readtheaboutpage:

donejustdone:

500daysofevilexes:

loseegoose:

 

This is legit.

More PSAs need to stop worrying about offending people and get down to the nitty gritty like this. It’s the only way to open so many eyes.

shit

If people are offended, they are probably guilty.

gothiccharmschool:

Soon. Soooooooon.

sorelatable:

Have you ever looked at someone’s tumblr and realized that you guys could be bestfriends? I have like 5 tumblr bestfriends and they have no idea

infomedicos:

El subsuelo del cuerpo humano.

infomedicos:

El subsuelo del cuerpo humano.

vivzie-pop:

theotherwesley:

Me getting up in the morning like 

Hittin’ the keyboard like

Friends comin’ online like



DID YOu SEE tHE THINGg MY GOD

reblogging cause this seems strangely accurate

hoodbypussy:

Évolution inversée

“It took me four years to paint like Raphael, but a lifetime to paint like a child.”
― Pablo Picasso

vaultt-tec:

The Mechanist and The AntAgnonizer 

adulthoodisokay:

nateswinehart:

Being good to each other is so important, guys.

Well that was unexpected.

neurosciencestuff:

The effects of very early Alzheimer’s disease on the characteristics of writing by a renowned author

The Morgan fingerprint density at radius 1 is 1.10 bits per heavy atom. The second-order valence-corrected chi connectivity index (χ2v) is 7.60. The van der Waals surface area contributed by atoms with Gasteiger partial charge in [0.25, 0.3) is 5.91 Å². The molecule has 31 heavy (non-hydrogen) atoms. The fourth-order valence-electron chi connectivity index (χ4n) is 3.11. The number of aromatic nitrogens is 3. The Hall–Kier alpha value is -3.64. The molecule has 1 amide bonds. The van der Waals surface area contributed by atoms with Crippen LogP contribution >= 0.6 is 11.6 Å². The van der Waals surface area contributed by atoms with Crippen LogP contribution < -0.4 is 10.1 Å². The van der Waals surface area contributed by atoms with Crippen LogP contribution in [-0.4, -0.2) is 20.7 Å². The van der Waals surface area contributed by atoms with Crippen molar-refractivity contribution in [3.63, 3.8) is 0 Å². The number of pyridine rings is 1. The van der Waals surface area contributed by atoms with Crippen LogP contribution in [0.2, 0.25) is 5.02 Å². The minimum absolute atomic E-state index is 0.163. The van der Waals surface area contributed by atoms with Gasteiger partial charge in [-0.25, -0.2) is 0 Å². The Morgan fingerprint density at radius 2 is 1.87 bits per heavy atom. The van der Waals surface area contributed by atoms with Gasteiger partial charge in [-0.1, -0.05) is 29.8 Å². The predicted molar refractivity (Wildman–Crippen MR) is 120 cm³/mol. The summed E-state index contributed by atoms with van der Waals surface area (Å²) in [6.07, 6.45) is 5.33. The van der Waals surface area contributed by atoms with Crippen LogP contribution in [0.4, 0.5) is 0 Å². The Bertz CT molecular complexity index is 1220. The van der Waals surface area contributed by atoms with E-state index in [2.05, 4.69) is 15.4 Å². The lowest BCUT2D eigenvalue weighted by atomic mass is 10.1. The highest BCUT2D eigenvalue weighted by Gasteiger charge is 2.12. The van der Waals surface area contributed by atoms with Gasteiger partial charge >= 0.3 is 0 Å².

Iris Murdoch (I.M.) was among the most celebrated British writers of the post-war era. Her final novel, however, received a less than enthusiastic critical response on its publication in 1995. Not long afterwards, I.M. began to show signs of insidious cognitive decline, and received a diagnosis of Alzheimer’s disease, which was confirmed histologically after her death in 1999. Anecdotal evidence, as well as the natural history of the condition, would suggest that the changes of Alzheimer’s disease were already established in I.M. while she was writing her final work. The end product was unlikely, however, to have been influenced by the compensatory use of dictionaries or thesauri, let alone by later editorial interference. These facts present a unique opportunity to examine the effects of the early stages of Alzheimer’s disease on spontaneous written output from an individual with exceptional expertise in this area. Techniques of automated textual analysis were used to obtain detailed comparisons among three of her novels: her first published work, a work written during the prime of her creative life and the final novel. Whilst there were few disparities at the levels of overall structure and syntax, measures of lexical diversity and the lexical characteristics of these three texts varied markedly and in a consistent fashion. This unique set of findings is discussed in the context of the debate as to whether syntax and semantics decline separately or in parallel in patients with Alzheimer’s disease.

Full Article

squish-muffin69:

Maybe if I move slowly he won’t see me

squish-muffin69:

Maybe if I move slowly he won’t see me

"I don’t understand why when we destroy something created by man we call it vandalism, but when we destroy something created by nature we call it progress."

Ed Begley. Actor, environmentalist (via purplebuddhaproject)